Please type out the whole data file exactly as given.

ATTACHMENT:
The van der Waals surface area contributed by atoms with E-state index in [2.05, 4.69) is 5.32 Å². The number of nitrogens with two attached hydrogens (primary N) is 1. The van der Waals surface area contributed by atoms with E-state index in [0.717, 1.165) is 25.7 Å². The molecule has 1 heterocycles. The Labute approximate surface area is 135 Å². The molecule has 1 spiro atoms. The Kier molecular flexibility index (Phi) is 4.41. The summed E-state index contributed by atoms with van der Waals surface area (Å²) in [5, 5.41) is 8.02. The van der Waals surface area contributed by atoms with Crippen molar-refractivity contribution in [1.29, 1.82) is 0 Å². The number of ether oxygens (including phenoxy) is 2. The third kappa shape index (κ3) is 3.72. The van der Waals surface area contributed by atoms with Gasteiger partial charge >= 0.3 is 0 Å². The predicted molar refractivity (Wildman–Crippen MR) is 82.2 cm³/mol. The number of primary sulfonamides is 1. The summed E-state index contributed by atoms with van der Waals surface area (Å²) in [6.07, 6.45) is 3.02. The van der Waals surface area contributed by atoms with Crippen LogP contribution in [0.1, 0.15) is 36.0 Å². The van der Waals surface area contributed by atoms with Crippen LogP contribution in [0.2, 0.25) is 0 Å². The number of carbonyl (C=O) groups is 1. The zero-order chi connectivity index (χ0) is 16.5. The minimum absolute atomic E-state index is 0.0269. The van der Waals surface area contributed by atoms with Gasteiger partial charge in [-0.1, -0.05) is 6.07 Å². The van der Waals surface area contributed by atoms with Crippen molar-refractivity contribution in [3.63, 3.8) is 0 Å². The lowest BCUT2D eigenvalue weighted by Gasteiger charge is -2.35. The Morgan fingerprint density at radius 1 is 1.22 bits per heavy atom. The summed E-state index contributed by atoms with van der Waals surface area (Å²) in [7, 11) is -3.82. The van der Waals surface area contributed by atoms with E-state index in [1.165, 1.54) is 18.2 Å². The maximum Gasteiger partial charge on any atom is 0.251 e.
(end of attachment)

The van der Waals surface area contributed by atoms with E-state index in [2.05, 4.69) is 5.32 Å². The number of nitrogens with two attached hydrogens (primary N) is 1. The van der Waals surface area contributed by atoms with E-state index in [0.717, 1.165) is 25.7 Å². The molecule has 1 heterocycles. The Labute approximate surface area is 135 Å². The molecule has 1 spiro atoms. The Kier molecular flexibility index (Phi) is 4.41. The summed E-state index contributed by atoms with van der Waals surface area (Å²) in [5, 5.41) is 8.02. The van der Waals surface area contributed by atoms with Crippen molar-refractivity contribution in [1.29, 1.82) is 0 Å². The number of ether oxygens (including phenoxy) is 2. The third kappa shape index (κ3) is 3.72. The van der Waals surface area contributed by atoms with Gasteiger partial charge >= 0.3 is 0 Å². The predicted molar refractivity (Wildman–Crippen MR) is 82.2 cm³/mol. The number of primary sulfonamides is 1. The summed E-state index contributed by atoms with van der Waals surface area (Å²) in [6.07, 6.45) is 3.02. The van der Waals surface area contributed by atoms with Crippen LogP contribution in [0.1, 0.15) is 36.0 Å². The van der Waals surface area contributed by atoms with Crippen LogP contribution in [0.2, 0.25) is 0 Å². The number of carbonyl (C=O) groups is 1. The zero-order chi connectivity index (χ0) is 16.5. The minimum absolute atomic E-state index is 0.0269. The van der Waals surface area contributed by atoms with Gasteiger partial charge in [-0.1, -0.05) is 6.07 Å². The van der Waals surface area contributed by atoms with Crippen molar-refractivity contribution in [3.63, 3.8) is 0 Å². The lowest BCUT2D eigenvalue weighted by Gasteiger charge is -2.35. The Morgan fingerprint density at radius 1 is 1.22 bits per heavy atom. The summed E-state index contributed by atoms with van der Waals surface area (Å²) in [7, 11) is -3.82. The van der Waals surface area contributed by atoms with E-state index in [1.165, 1.54) is 18.2 Å². The maximum Gasteiger partial charge on any atom is 0.251 e.